Metastatic tumors of the ureter are very rare. The most common primary tumor sites may be kidney, stomach, prostate, breast, lung, and lymph nodes (7). Metastases from carcinoma of the colon are less frequently described and majority of the cases are found incidentally at autopsy (6). Clinical symptoms such as low backpain and renal colic may be due to obstruction of the upper urinary tract, or there may be anuria when there is bilateral involvement. In our case the first symptom was macroscopic hematuria. Hematuria is the most common presenting sign of primary adenocarcinoma of the renal pelvis and ureter, however it is infrequent in metastatic tumors since the mucosa of the urinary tract is rarely involved (8). Three types of metastatic ureteral involvement havebeen described 1- infiltration of the periureteral adventitial soft tissues with resultant compression of the ureteral wall; 2- transmural or a portion of the layers of the ureter with evidence of tumor cells in the muscular coat, perilymphatic components, or vascular components of the ureter; and 3- involvement of the local mucosa, with or without involvement of the muscularis of the ureter, and submucosal nodules (7). In our case the metastatic ureteral involvement was type 2. The clinical manifestations of the first two types of metastatic ureteral involvement may be stricture formation or even obstruction of the ureter, as occurred in our case.The third type of metastatic ureteral involvement may be manifested by filling defects within the lumen seen radiographically. With regard to the anatomy of the ureter, the periureteral adventitia has longitudinally running well-developed blood vessels, whereas the muscularis and mucosa of the ureter are supplied by fewer smaller perpendicularly arranged vessels. This is a possible reason, why hematogenous metastases more often occur in the periureteral adventitia with resultant compression of the ureter or stricture formation than in the muscularis or mucosal layer (6,7). Thus, the adventitial layer of the ureter is usually first involved and there is subsequent spread into the muscularis and lamina propria by direct extension or along vascular channels. Later, although rarely, attenuation or ulceration of the mucosa may ocur.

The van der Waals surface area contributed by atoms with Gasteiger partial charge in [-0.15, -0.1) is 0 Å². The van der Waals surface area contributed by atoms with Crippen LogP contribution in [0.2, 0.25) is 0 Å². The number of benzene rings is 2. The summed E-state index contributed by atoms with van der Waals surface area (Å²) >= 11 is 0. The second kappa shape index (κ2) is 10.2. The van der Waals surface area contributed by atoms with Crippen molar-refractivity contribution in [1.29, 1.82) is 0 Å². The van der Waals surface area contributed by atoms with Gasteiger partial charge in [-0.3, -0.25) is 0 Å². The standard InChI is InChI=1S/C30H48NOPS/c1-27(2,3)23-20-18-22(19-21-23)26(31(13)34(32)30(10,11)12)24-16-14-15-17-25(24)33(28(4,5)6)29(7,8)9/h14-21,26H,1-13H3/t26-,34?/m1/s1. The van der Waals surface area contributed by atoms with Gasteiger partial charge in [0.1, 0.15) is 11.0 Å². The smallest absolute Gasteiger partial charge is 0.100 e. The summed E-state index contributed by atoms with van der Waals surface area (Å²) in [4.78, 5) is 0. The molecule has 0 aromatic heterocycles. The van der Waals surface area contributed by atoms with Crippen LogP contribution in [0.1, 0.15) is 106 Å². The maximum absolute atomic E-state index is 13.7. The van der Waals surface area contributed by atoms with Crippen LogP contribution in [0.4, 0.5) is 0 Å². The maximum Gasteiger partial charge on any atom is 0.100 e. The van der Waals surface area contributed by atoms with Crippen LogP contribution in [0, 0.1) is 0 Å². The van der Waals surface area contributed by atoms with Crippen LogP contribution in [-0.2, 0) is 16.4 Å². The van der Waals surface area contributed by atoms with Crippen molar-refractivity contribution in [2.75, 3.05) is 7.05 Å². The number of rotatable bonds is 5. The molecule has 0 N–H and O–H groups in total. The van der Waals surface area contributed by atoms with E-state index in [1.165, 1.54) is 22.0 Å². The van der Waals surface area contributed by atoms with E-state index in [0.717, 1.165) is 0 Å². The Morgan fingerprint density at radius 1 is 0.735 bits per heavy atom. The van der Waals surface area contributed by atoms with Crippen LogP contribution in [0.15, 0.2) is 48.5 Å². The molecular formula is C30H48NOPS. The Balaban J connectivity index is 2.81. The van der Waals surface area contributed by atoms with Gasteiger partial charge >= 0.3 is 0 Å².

In our case MR urography revealed significant hydroureteronephrosis over the upper third of the right ureter. However, some ureteral abnormalities such as, inflammatory strictures or primary urothelial neoplasms may present with similar radiographic features. Pathologic confirmation is essential for the diagnosis of primary or metastatic malignancy. Unfortunately, it is difficult to obtain pathologic information in severely ill patients once they develop diffuse metastatic disease. Biopsies under ureteroscopy provides accurate diagnosis in most of cases just as our patient. In addition, ureteroscopy is a minimal invasive surgery and can be performed in local anesthesia. The diagnostic ureteroscopy has become a fundamental step in the preoperative evaluation of the ureteral tumors. Ureteroscopy allows to explore visually at least 95% of the upper urinary tract and to perform biopsies of the tumor (9).